NewTeeVee Live: How traditional media companies approach new media

VCs predict an uncertain future for Internet TV startupsQuincy Smith, president of CBS Interactive, gave a fast-paced talk at NewTeeVee Live in which he whizzed through a description of how traditional media companies like CBS approach new media opportunities like video and social networking.

He acknowledged that herd mentality rules the day for traditional media, so the objective is to try and get at least a couple of companies to move in the same direction. In general, Smith did his best to bridge the gap between old and new media, though he did defend traditional media execs by arguing that they’ve made more of an effort in recent months to understand the new media space than the other way around.

So what has Big Media learned?

More than 80% of the volume in video today is clips, not full-length episodes. Even in Asia where broadband penetration and speeds outpace the U.S., the trend is still toward viewing clips. In CBS’ case, 80% of visitors to its Web site do watch full episodes, but the focus is on bringing in new customers by getting CBS content out to the masses where ever they are on the Net. Which is why CBS has over 285 partners helping to syndicate its content online.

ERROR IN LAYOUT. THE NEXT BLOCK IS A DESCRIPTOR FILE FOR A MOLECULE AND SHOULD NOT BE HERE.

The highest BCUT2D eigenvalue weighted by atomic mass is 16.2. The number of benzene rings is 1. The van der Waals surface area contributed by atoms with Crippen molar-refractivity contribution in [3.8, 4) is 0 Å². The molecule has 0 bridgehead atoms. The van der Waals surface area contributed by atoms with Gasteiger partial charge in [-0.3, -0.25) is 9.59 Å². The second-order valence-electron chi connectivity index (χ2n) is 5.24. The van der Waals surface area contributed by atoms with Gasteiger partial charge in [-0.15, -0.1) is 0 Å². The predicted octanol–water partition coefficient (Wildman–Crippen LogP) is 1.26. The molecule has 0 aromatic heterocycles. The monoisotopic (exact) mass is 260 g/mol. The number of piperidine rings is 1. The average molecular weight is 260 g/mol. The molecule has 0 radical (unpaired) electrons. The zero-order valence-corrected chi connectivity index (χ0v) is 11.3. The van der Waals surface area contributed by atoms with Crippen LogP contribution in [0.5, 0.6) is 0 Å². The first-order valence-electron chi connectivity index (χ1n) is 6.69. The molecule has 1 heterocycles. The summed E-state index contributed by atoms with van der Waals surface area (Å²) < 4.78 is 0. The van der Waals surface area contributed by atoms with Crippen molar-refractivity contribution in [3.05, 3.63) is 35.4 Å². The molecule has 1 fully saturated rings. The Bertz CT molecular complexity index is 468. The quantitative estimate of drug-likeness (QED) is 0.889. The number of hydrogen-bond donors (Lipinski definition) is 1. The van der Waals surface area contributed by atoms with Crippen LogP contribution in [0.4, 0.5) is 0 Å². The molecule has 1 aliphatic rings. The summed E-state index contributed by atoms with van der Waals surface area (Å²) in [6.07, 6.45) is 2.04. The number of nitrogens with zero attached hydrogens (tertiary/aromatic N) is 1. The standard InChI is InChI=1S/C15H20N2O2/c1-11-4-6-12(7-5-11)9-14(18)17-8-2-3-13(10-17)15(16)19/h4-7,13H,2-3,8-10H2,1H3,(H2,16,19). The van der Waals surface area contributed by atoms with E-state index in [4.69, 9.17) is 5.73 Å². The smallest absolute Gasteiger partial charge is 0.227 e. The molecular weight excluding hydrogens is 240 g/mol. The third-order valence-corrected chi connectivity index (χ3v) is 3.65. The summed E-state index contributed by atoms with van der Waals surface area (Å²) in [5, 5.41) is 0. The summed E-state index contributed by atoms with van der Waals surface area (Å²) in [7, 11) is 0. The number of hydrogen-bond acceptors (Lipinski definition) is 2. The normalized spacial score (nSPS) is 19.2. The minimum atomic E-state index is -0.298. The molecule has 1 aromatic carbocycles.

What Smith is looking for now is an effective way to “complete the circle” — to get people who find a CBS clip online to then turn on their TV set or click through to TiVo. He cites CBS’ success with fantasy football as a great example of this media nirvana . . . TV, mobile and PC usage all spike during CBS sports broadcasts because users are tracking the games on all three.

According to Smith, the worst mistake would be to think that the future of online content is going to just be TV regurgitated on the Web. He’s got a much bigger picture in mind.

last100 is edited by Steve O'Hear. Aside from founding last100, Steve is co-founder and CEO of Beepl and a freelance journalist who has written for numerous publications, including TechCrunch, The Guardian, ZDNet, ReadWriteWeb and Macworld, and also wrote and directed the Silicon Valley documentary, In Search of the Valley. See his full profile and disclosure of his industry affiliations.

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